CLEARWATER - Thousands Turn Out for Concert to Benefit Vietnam Vets : LUSENET : TB2K spinoff uncensored : One Thread


Thousands turn out for concert to benefit Vietnam vets

News-Journal Wire Services March 19,2000

CLEARWATER - Norman LaFountaine traveled 500 miles to listen for hours in a blistering sun Saturday to the blare of rock from a bygone era and relive memories of a war that divided a country.

LaFountaine, a Vietnam veteran, drove with his wife Johnelene from Milton, Fla., for VetRock 2000, an all-day concert by bands whose glory days were the 1960-70s.

Blood, Sweat & Tears, John Kay and Steppenwolf, The Animals II, The Guess Who, and the Lovin Spoonful were performing, among others.

"You bump into other vets; you find old friends sometimes and you associate with people with a similar experience," said LaFountaine, a former Marine Corps sergeant who served as crew chief and gunner of a medivac helicopter team in Vietnam in 1968-69.

"When you see another veteran, it's like a couple of dogs on the beach. You stop, sniff each other out and talk even though you never met before. It's kinship," said LaFountaine, as he downed a sandwich tailgating outside Coachman Park with a Marine Corps buddy, Jerry Cabral, of the Tampa Bay area.

LaFountaine views the Vietnam war as a magnet, drawing his generation closer together. "You never put it behind you. You put it in perspective," he said.

The concert, which benefits programs of Vietnam veteran groups, also had another element to Cabral: "It helps you forget you're 50-plus."

On the shores of Clearwater Bay, palm trees swayed gently in a balmy breeze as David Clayton-Thomas of Blood, Sweat & Tears belted out, "You Made Me So Very Happy," a golden oldie from the late 1960s.

Two hours into the 10-hour concert, 4000 people - many with graying hair - had turned out for the $20 and $25 event. Veterans, now in the 50s, came in numbers bringing their families and lawn chairs. Some baby boomers came for the festival-like atmosphere, others, the music.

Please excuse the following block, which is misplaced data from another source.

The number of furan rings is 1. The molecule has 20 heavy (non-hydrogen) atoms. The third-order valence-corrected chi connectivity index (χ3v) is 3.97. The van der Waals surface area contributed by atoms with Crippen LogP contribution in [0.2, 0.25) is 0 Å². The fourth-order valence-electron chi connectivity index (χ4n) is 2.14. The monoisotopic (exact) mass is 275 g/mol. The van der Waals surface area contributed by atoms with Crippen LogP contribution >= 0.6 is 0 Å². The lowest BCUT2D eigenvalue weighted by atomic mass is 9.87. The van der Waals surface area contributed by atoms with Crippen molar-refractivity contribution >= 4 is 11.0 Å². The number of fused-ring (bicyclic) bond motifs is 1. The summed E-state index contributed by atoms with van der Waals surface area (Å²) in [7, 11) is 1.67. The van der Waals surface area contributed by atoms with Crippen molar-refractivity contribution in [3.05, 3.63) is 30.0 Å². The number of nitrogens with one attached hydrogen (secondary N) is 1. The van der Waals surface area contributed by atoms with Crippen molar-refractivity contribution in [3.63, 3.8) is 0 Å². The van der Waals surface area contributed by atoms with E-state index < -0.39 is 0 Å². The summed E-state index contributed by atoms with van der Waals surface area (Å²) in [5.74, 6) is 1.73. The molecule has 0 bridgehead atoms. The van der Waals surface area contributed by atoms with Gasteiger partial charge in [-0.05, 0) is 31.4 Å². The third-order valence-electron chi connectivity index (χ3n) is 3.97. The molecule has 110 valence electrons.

"I've never been to a concert with so many old people since the symphony," said Marjie Shadid, a night club jazz performer from Oklahoma City who was visiting relatives in Tampa.

Even before The Boxtops opened, more than 1000 had gathered - more than 10 percent from outside Florida.

There were representatives from out-of-state veterans groups, sizing up the event with the hope of bringing the concert tour to their stomping ground.

Clearwater was the kickoff of a planned 31-city tour that ends in November at Houston. The second stop is May 13 at Willow Grove Naval Air Station in Pennsylvania.

Robyn Bates and her husband, Lu, a Vietnam veteran, put together the tour. Half the proceeds of VetRock will go to Vietnam veteran groups to use for their outreach programs and other charities of their choice, Robyn Bates said.

"It allows the guys to come together as Vietnam vets, spend the day together with memories of war and memories of music we listened to during the war and it's for the guys to remember that war was not all bad," said Tom Corey, of West Palm Beach, vice president of the 50,000-member Vietnam Veterans of America.

Nearly 3 million American troops served in Vietnam, an unpopular war where returning veterans were met with hostility and greeted as losers.

Robyn Bates said the concert helps give veterans a chance to get involved with each other, with the community, feel good and be proud of what they can accomplish.

The concert closes with the biggest hits from Armed Forces radio: "We gotta Get Out of This place," by The Animals II, and "Born to Be Wild," by John Kay and Steppenwolf.

"It's a chance for people to have a good time and enjoy a festival atmosphere. We've reached an age where we can enjoy it. And remember it," Robyn Bates said, adding:

"It's the Woodstock generation with sun screen instead of drugs." ) 2000 News-Journal Corp. .

-- (, March 19, 2000


It's odd to see 'Nam summarized so succinctly when the shock waves are still being felt. Agent Orange is still with us in vets and God forgive us, some of the children. Gulf War Syndrome mirrors AO And PTSD. The defective gear of Bosnia and recent Gulf Action will continue it one.

I'm a music surfer: I hit our local hard rock stations and I can tell you CCR and Steppenwolf make guest appearances on a regular basis. The Floyd has a place in the laser performances at our museum: every generation since 'Nam has been introduced to The Wall (musically). The despair that produced the music of the 'Nam generation is just as bitter today as it was thirty years ago, and now we give it to the young to drink, just in a cup with a different name. Didn't learn a damn thing, did we? It ain't over.

-- another government hack (, March 19, 2000.

Well said.

-- David Whitelaw (, March 19, 2000.

Thank God someone remebers the boys, so many died, the ones who came back were scared mental and body.

-- ET (, March 19, 2000.

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